Definition of case law in English:

case law


mass noun
  • The law as established by the outcome of former cases.

    Compare with common law, statute law
    • ‘Lawyers and judges can still benefit from thoughtful analysis of case law and statutes.’
    • ‘There is a large volume of case law that addresses the issue of time-limited spousal support.’
    • ‘There has been considerable case law on the issue of retroactive payments recently.’
    • ‘English law, by contrast, has had to wrestle with this problem, both in statute and case law.’
    • ‘It is important to note that in this area the law is the product of case law rather than statute.’
    • ‘Recent case law on malpractice litigation and informed consent has been incorporated.’
    • ‘The failure to refer the judge to the relevant case law was reprehensible.’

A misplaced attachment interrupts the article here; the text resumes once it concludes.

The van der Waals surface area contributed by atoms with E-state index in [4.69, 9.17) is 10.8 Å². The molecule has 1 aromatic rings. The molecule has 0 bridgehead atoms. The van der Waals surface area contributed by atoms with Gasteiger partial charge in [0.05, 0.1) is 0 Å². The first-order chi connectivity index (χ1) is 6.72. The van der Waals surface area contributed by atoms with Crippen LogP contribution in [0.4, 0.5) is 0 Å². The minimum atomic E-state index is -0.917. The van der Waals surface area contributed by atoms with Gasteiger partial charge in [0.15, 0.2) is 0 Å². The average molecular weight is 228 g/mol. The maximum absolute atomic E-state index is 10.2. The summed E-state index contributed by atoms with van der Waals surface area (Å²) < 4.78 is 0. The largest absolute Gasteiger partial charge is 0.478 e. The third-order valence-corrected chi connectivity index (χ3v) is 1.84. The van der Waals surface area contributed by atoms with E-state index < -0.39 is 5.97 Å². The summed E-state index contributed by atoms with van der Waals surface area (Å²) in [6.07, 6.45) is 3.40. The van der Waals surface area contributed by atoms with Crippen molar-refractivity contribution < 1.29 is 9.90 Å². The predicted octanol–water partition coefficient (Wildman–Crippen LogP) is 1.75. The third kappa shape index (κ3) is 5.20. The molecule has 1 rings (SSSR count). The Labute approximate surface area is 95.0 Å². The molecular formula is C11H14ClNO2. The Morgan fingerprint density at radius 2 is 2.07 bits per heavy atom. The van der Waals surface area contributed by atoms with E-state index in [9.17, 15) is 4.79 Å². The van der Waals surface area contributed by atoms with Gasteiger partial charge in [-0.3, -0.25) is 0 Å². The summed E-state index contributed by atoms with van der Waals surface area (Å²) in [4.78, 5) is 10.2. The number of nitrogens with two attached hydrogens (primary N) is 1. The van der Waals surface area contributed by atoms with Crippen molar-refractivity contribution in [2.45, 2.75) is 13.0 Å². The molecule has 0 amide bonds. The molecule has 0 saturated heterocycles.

• ‘There is no definition of true owner in the statutory or case law.’
    • ‘You still need reference to case law, statutory definitions and general principles in an essay answer.’
    • ‘There has not been a great deal of case law in relation to these.’
    • ‘The case law makes clear that he had that right as a director and officer.’
    • ‘The case law under the previous rules on this point was not coherent.’
    • ‘According to the information provided to the Court, there has been no case law to remedy this state of affairs.’
    • ‘She reviewed case law and gave her own opinion of their importance to the litigation.’
    • ‘There is a body of case law dealing with a similar issue in the context of conditional sentences, that may apply by analogy.’
    • ‘I have not found any case law directly covering such a scenario.’
    • ‘The case law is clear that this is a remedy that is rarely granted.’
    • ‘Of course, the matter is of public interest but the point is secure on established case law and clear in your Lordship's judgment.’
    • ‘A significant amount of statutory law, and a large amount of case law is based around this concept.’
    • ‘The case law in this area is somewhat divided but not really conflicted in principle.’


case law